selvi.kara@utah.edu

Rodolfo Probst, Ph.D.

SRI Fellow

Rodolfo Probst, Ph.D.

SRI Fellow
Rodolfo received his B.Sc. in Biology at the State University of São Paulo and an M.Sc. in Systematics, Taxonomy, and Biodiversity at the University of São Paulo, both in Brazil. He recently obtained his Ph.D. at the University of Utah (Ecology, Evolutionary and Organismal Biology), where he investigated the evolution of ant-plant mutualistic interactions while working in the lab of Jack Longino. His research uses genomic tools, taxonomy, and natural history to understand ant-plant symbioses. He is led by his interest in insect evolution and his passion for tropical fieldwork, teaching the public about bugs and conservation, and exploring the outdoors. When not at the lab or collecting ants, he likes going road biking and hiking around Utah, cooking, and writing poetry.
 rodolfo.probst@utah.edu

Mikhael Semaan, Ph.D.

SRI Fellow

Mikhael Semaan, Ph.D.

SRI Fellow
Mikhael received twin BSes in Electrical Engineering and Physics from California State University, Long Beach, before continuing to the University of California, Davis for his Physics PhD. While at Davis, he taught active learning-based courses geared towards bioscience majors and cultivated a passion for scientific communication between disciplines. His research centers on how pattern and structure emerge in “complex systems:” how do we discover nature's patterns? How do we recognize a forest's structure as intricate, but a coin flip's as simple? Tackling these questions involves a combination of techniques from physics, mathematics, and computer science—applied in such seemingly unrelated areas as finance and cardiology! As an SRI Fellow, Mikhael is most excited to equip students not just with these tools but with the skills to build new ones, so that they might carry them across disciplinary boundaries throughout their chosen careers.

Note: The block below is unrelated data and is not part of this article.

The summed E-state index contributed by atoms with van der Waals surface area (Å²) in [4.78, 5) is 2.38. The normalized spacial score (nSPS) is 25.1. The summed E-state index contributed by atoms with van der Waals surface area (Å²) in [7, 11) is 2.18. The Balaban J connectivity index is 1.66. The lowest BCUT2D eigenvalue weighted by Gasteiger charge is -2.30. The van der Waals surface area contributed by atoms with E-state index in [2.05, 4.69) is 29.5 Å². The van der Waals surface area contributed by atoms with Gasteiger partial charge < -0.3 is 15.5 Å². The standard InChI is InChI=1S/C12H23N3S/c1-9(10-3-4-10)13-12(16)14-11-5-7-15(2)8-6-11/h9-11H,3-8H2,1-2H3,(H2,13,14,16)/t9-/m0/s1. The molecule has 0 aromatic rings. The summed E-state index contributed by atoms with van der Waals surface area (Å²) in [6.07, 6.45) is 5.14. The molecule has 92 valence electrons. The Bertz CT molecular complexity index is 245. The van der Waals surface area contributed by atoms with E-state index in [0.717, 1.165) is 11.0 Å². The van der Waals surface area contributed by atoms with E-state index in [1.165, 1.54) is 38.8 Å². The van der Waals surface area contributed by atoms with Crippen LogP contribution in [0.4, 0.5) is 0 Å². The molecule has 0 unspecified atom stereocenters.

m.t.semaan@utah.edu

Gennie Parkman, Ph.D.

SRI Fellow